~~Steve Jobs, the Founder of Apple died this week. Most of my life I thought myself to be a PC, but it turns out I'm a Mac. Listening to his words, and revisiting his nuggets of wisdom have been an inspiration. Steve Jobs was passionate about technology and innovation. Wouldn't it be grand if his death continued to spark and drive us toward new frontiers, as his life did?
The prompt for Six Word Friday was: Why Not. The perfect prompt for an awesome guy.~~
Thursday, October 6, 2011
I've been writing guest posts for my school for a few months now and I always get a little thrill when they go live.
Western Governors University has a completely unique take on education and community. I have never met another student, yet I feel as though we're all connected. Much more so than the other schools I attended.
So after I got the tweet that my most recent post was up I ran and told my grandma (tongue-in-cheek) about "The new post I wasn't getting paid for!" :o)
She smiled, and said "That's okay, baby, cause that's some good writing"
And truthfully, I agree. Not that my writing is so good. But the fact that "It is okay" that I'm not receiving monetary compensation.Nothing like a Granny to stroke your ego!
All we can think about is the late Steve Jobs today, and he said something that I have felt in my heart for a long time. Below is his quote paraphrased...
"When something gives you pleasure, it may have no measurable merit at the time. The fact that you are curious enough to learn/apply/do something is merit enough. The skills or life lessons we acquire as we're going along tend to pan out and become quite applicable at different points of our lives."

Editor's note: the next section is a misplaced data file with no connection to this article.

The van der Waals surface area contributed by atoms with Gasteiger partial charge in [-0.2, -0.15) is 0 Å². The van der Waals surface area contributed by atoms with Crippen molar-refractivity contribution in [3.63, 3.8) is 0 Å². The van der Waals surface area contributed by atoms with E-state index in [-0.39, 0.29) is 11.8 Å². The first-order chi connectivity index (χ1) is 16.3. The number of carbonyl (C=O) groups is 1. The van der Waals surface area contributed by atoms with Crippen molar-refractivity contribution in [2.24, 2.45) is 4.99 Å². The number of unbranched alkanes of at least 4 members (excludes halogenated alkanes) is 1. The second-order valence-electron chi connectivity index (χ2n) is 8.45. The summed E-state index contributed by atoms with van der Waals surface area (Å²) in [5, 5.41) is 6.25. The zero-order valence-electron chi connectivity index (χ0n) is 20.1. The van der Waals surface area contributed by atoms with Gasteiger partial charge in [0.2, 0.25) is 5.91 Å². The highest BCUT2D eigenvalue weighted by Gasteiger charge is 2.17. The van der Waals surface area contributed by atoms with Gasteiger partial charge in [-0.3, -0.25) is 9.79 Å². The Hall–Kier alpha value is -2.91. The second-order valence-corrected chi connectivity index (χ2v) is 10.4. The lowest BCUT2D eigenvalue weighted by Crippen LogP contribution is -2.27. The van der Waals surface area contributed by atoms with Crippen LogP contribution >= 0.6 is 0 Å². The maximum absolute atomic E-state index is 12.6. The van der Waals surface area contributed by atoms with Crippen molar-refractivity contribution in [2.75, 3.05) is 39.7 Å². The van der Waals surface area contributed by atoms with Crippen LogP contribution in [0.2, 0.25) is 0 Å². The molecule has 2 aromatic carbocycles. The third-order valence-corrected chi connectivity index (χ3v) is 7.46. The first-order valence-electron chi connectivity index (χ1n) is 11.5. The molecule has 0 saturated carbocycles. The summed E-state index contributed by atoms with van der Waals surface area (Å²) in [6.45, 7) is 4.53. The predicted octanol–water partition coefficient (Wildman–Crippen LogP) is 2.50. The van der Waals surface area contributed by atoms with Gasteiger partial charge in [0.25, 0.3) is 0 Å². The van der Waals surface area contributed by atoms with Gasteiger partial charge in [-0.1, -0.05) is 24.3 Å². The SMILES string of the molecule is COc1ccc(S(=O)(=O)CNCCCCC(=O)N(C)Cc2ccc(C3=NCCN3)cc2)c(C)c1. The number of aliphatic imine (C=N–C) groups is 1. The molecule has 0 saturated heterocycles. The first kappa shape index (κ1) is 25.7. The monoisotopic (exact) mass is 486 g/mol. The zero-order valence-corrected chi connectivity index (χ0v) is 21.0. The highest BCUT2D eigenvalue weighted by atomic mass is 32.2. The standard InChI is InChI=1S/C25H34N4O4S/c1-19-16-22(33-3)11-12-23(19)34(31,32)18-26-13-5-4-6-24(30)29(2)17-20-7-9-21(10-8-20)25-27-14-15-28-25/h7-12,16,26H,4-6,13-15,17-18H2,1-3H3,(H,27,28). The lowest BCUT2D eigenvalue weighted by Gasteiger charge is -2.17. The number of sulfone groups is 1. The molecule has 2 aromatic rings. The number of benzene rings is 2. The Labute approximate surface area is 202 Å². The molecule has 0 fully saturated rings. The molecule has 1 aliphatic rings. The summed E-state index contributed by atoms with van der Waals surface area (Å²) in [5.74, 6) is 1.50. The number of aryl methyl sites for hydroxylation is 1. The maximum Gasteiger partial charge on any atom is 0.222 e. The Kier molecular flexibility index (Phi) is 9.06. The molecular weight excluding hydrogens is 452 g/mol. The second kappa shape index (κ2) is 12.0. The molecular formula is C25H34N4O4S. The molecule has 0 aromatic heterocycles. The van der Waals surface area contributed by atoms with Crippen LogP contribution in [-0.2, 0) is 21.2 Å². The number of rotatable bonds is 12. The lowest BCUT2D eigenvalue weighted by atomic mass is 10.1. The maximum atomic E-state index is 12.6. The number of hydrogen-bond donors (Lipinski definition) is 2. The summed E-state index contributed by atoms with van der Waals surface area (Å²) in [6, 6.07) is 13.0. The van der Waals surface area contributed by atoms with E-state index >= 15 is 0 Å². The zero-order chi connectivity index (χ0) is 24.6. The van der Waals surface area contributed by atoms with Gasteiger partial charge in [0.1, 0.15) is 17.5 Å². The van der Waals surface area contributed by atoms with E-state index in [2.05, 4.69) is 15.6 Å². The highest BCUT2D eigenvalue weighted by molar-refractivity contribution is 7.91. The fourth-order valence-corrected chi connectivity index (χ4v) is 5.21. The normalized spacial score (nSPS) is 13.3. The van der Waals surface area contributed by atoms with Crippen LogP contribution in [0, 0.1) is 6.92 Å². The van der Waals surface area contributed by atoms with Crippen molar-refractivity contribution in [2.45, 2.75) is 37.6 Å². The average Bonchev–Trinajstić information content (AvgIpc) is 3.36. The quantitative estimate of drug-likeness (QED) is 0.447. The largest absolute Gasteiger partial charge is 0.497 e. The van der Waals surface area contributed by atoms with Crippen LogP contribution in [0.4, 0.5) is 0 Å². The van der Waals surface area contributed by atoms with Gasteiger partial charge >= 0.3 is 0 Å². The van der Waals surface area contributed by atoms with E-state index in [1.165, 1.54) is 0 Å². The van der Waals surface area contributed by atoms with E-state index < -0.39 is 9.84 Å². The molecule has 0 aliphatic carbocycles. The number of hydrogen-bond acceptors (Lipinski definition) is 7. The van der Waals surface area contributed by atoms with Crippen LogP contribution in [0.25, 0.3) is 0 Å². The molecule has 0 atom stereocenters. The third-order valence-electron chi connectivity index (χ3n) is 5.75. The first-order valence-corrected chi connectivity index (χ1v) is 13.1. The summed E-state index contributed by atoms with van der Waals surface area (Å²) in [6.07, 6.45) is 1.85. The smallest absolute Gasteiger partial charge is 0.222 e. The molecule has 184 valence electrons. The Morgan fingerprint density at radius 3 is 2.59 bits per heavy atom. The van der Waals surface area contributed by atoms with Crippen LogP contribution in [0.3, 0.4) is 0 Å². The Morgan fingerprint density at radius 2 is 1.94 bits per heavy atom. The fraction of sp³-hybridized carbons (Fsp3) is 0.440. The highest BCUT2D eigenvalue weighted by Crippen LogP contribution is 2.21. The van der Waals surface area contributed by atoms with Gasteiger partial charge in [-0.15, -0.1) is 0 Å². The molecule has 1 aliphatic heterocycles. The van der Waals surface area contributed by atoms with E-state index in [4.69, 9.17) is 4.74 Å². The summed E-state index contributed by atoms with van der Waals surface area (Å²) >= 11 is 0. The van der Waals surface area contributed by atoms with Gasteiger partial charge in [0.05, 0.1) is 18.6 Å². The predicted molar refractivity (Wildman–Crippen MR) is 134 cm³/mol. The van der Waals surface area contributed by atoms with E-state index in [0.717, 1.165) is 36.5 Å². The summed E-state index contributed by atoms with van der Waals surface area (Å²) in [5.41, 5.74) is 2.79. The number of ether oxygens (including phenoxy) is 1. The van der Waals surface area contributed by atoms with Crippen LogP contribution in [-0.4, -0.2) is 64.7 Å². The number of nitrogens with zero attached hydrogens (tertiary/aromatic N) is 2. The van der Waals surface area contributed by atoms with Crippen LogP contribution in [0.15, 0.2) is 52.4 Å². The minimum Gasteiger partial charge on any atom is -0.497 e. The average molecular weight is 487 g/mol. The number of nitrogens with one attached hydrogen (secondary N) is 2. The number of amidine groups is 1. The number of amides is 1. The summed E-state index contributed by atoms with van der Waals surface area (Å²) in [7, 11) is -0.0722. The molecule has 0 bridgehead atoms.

So the musings I write for WGU don't pay cash money, but the exposure, the feedback, the give and take of the community may come in handy somewhere else down the road. The intangibles I am gaining are worth the time and effort.
That's the way with life and relationships. Sometimes you just go along for the joy of the ride. Even if you aren't sure of the final destination.
Monday, October 3, 2011
I've been resisting this post for about a week now. For the simple fact that I haven't run the actually marathon yet, I feel kinda weird saying what running has taught me.
But I can't get the words out of my head. And when that happens, it means I need to write.
By far the biggest lesson training for this marathon has taught me is the important of just shutting up and putting the miles in. Thinking and philosophising have their respective times and places but out on the trail isn't one of them.
At some point the mind has got to stop and the body has got to go.
I would have never gotten my distance up from 1 mile to 20 miles by thinking about the run, I had to just run. And I was so scared when I started. It seems irrational now, but I was terrified.
Nervous I'd hit the wall, which I haven't. Scared I'd fall and break my ankle, which I haven't. Nervous I'd just could not take the miles, but I have.
I truly have taken the miles. And no matter what my finishing time is on Sunday Oct. 9, 2011 I know that I really can run and train for a marathon. A marathon that was randomly waiting on my bucket list to be completed before I turned 30.
Running has made me stronger. Not just my legs and lungs, but me.
The lady running 26.2 miles three days before her 29th birthday.